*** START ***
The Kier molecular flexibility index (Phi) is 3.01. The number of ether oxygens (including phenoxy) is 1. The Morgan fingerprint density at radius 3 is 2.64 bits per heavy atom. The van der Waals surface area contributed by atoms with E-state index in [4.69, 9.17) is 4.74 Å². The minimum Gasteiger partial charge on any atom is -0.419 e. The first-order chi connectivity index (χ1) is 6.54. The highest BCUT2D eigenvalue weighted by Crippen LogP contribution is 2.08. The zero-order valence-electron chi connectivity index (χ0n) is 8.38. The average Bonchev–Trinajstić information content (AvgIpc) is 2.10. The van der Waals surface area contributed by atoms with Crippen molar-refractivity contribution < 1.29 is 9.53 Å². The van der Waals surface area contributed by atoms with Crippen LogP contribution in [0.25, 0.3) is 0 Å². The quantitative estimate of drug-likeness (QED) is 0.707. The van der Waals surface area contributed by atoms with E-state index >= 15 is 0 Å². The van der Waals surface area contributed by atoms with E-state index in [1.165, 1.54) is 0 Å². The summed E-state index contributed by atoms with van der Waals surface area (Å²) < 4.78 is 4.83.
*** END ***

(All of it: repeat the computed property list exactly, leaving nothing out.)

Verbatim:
The Kier molecular flexibility index (Phi) is 3.01. The number of ether oxygens (including phenoxy) is 1. The Morgan fingerprint density at radius 3 is 2.64 bits per heavy atom. The van der Waals surface area contributed by atoms with E-state index in [4.69, 9.17) is 4.74 Å². The minimum Gasteiger partial charge on any atom is -0.419 e. The first-order chi connectivity index (χ1) is 6.54. The highest BCUT2D eigenvalue weighted by Crippen LogP contribution is 2.08. The zero-order valence-electron chi connectivity index (χ0n) is 8.38. The average Bonchev–Trinajstić information content (AvgIpc) is 2.10. The van der Waals surface area contributed by atoms with Crippen molar-refractivity contribution < 1.29 is 9.53 Å². The van der Waals surface area contributed by atoms with Crippen LogP contribution in [0.25, 0.3) is 0 Å². The quantitative estimate of drug-likeness (QED) is 0.707. The van der Waals surface area contributed by atoms with E-state index >= 15 is 0 Å². The van der Waals surface area contributed by atoms with E-state index in [1.165, 1.54) is 0 Å². The summed E-state index contributed by atoms with van der Waals surface area (Å²) < 4.78 is 4.83.